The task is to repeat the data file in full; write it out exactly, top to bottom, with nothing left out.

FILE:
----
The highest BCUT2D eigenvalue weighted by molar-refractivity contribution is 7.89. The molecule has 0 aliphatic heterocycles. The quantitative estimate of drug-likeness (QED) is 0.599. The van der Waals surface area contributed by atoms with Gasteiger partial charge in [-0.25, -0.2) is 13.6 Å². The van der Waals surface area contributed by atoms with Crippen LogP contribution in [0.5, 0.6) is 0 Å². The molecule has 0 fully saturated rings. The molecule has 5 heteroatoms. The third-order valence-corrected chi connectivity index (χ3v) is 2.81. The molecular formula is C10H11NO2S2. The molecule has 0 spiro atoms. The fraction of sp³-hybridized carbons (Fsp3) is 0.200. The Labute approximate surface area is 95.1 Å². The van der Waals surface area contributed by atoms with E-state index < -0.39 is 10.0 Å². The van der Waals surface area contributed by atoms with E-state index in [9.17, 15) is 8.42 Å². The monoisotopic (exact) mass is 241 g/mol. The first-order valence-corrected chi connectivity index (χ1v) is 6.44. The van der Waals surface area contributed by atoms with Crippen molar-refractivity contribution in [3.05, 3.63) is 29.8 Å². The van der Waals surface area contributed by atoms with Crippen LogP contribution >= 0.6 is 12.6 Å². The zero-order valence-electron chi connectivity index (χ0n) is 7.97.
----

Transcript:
The highest BCUT2D eigenvalue weighted by molar-refractivity contribution is 7.89. The molecule has 0 aliphatic heterocycles. The quantitative estimate of drug-likeness (QED) is 0.599. The van der Waals surface area contributed by atoms with Gasteiger partial charge in [-0.25, -0.2) is 13.6 Å². The van der Waals surface area contributed by atoms with Crippen LogP contribution in [0.5, 0.6) is 0 Å². The molecule has 0 fully saturated rings. The molecule has 5 heteroatoms. The third-order valence-corrected chi connectivity index (χ3v) is 2.81. The molecular formula is C10H11NO2S2. The molecule has 0 spiro atoms. The fraction of sp³-hybridized carbons (Fsp3) is 0.200. The Labute approximate surface area is 95.1 Å². The van der Waals surface area contributed by atoms with E-state index < -0.39 is 10.0 Å². The van der Waals surface area contributed by atoms with E-state index in [9.17, 15) is 8.42 Å². The monoisotopic (exact) mass is 241 g/mol. The first-order valence-corrected chi connectivity index (χ1v) is 6.44. The van der Waals surface area contributed by atoms with Crippen molar-refractivity contribution in [3.05, 3.63) is 29.8 Å². The van der Waals surface area contributed by atoms with Crippen LogP contribution >= 0.6 is 12.6 Å². The zero-order valence-electron chi connectivity index (χ0n) is 7.97.